The stories that sucked me in—and still do (Brenda Hiatt)

As I’ve mentioned previously here at YA Outside the Lines, I didn’t start out writing young adult fiction. Well, okay, the very first thing I ever attempted to publish might qualify—a short story I titled “Cedric the Sedentary Centaur,” written more or less in the style of The Hobbit, by J.R.R. Tolkien, which I submitted to a few magazines. But my first 15 published books were all historical romance, not YA. Various books and authors inspired me in that genre (Jane Austen, Charlotte Brönte, Sylvia Thorpe) but to trace how I got hooked into YA writing, I need to look further back, then skip ahead a few years.

Like most authors, I was a voracious reader from childhood. In elementary school, I devoured the Black Stallion series, the Misty of Chincoteague series and pretty much every other animal-themed book my school library had on the shelves. In middle school (jr. high back then), I’m sure I contributed greatly to the Scholastic book club’s success with the number of books I ordered from them. A fair number of those books were teen romances, with a smattering of fantasy and science fiction. Then came my gothic phase, consuming every book I could find by Mary Stewart and Phyllis A. Whitney, among others.

Then, after high school, I discovered historical romance, where I lived as a reader, then a writer, for many years. Back in March, I blogged about how I burned out in that genre a decade or so ago, and how YA fiction resurrected me as a writer. During that burnout period, I simply wanted to read for fun, not as a writer. That prompted me to pick up the first Harry Potter book, then other recently-published middle-grade and teen fiction: the Percy Jackson books, the Twilight series, the Hunger Games series and more.  

As I’d hoped, those books brought back my temporarily-dormant love of words, story and (finally) writing. The world-building in some of those books blew me away and I was further energized by the intense emotions all those not-quite-adult characters experienced. (No one can yearn like than a teenager!) Somewhere along the way, my own inner teen woke up. She began whispering to me at odd moments, reminding me of a story idea I’d played with years before but set aside because it wasn’t historical romance. It was, however, a perfect “what if?” setup for a teen novel—the kind of book I’d been enjoying so much recently. Back when I taught writing classes, I constantly told students, “Write what you read, write what you love.” Time to take my own advice!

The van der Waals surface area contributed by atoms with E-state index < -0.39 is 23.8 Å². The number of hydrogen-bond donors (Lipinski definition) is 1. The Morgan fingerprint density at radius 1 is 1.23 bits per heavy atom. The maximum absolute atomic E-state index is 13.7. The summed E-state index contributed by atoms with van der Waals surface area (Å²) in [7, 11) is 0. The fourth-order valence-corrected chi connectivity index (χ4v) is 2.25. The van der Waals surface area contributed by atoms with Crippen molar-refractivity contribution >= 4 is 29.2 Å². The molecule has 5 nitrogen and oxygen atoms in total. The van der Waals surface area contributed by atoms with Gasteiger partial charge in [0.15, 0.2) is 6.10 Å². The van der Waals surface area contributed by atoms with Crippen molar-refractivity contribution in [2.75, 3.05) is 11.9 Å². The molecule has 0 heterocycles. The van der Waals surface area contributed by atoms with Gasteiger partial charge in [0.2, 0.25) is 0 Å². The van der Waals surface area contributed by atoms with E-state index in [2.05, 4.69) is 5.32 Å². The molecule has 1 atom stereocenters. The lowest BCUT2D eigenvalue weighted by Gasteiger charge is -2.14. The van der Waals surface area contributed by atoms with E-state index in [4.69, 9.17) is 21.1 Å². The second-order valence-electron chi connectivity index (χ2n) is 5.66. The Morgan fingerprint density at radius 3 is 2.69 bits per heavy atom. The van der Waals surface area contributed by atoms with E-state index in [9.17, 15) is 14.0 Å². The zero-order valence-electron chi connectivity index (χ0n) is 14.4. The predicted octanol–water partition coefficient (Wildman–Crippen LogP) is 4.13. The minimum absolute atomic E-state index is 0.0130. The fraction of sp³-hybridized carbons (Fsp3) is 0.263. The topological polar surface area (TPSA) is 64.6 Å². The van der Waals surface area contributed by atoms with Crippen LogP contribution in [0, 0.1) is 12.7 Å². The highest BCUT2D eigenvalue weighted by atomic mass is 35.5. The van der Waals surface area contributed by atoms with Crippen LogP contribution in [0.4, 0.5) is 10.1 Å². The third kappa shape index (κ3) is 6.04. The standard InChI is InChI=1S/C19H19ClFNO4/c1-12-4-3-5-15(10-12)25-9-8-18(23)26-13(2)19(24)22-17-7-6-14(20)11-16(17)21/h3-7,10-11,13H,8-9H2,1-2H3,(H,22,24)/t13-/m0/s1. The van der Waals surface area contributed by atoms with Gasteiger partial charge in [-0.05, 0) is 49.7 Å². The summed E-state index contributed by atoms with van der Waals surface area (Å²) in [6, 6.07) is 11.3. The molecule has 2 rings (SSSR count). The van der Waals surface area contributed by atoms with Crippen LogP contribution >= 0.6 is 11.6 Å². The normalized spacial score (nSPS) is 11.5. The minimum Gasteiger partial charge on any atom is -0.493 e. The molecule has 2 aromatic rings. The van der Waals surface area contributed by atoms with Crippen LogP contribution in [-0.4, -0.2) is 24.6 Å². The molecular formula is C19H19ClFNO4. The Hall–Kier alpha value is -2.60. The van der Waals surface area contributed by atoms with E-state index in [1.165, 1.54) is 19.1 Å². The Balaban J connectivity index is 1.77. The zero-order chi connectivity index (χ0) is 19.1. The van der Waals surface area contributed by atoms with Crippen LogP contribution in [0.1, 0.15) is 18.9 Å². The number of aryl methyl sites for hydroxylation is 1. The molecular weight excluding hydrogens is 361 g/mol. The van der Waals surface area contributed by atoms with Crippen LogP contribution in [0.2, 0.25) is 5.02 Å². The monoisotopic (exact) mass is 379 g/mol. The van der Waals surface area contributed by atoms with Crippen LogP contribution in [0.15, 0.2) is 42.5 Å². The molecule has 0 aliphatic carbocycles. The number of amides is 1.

I reread the YA books I’d most enjoyed, this time analytically. I also rewatched a few longtime favorite movies and TV series, like Star Wars and Buffy the Vampire Slayer. Why did I love this particular book, movie or show so much? What story elements and character types resonated most with me? 

Those questions and their answers informed my own writing when I finally put pen to paper (okay, fingers to keyboard) again. Like Harry Potter and Luke Skywalker, my main character in Starstruck is an orphan, raised by a family where she doesn’t fit in. Like Katniss and Buffy, she discovers inner resources and strengths no one suspected, including her. Like Harry, Luke, Frodo (in the Lord of the Rings trilogy), Mia (in The Princess Diaries), Buffy, and numerous others, she has a larger-than-life destiny she can’t ignore—at least, not without dire consequences for everyone she cares about. 

Life-altering secrets revealed, high stakes, losers who become winners against all odds—those story ingredients tend to push my personal buttons, so I wanted to incorporate them into my own writing. Toss in a romance written in the stars that transcends all obstacles and voila! Starstruck was born.

My original “what if?” became a four series (originally planned as a trilogy, but oh, well) that I wrote and published over the next two years. Then I used my renewed writing mojo to write and publish a historical romance my readers had been requesting for literally years. As my Starstruck series gathered steam, more and more readers started begging for more books in that world—and I was missing it, too. I wrote a “bridge” novella, Fractured Jewel, to tie up a few loose ends and to set up a spin-off series, incorporating both new and existing characters and their stories. The Girl From Mars released last summer and I’m currently finishing up revisions on The Handmaid’s Secret, set to release this October.   

I plan to write another historical before my next YA, and I’ll again make a point of reading both new books and rereading a few favorites in the genre I’m about to write. For me, part of what keeps my writing juices flowing is revisiting the stories—and themes—that sucked me into this reading/writing thing in the first place!  

Watch for The Handmaid’s Secret in October 2018!


  1. Wow, you're a very prolific writer; that's impressive! I wish I had the patience to write a historical novel, but that requires a lot of research that I don't have the patience or discipline for, unfortunately. I like reading historical fiction, though. :)

  2. Thanks! I'm not a very FAST writer, but I've been at it for quite a while now and the books keep accumulating. LOL! I fell in love with historicals as a reader long before I attempted writing one, which helped, but yes, the research can be a lot of work! Though I've discovered creating whole new worlds (for my Starstruck series) is just as much work. Good thing I enjoy writing them both! :)


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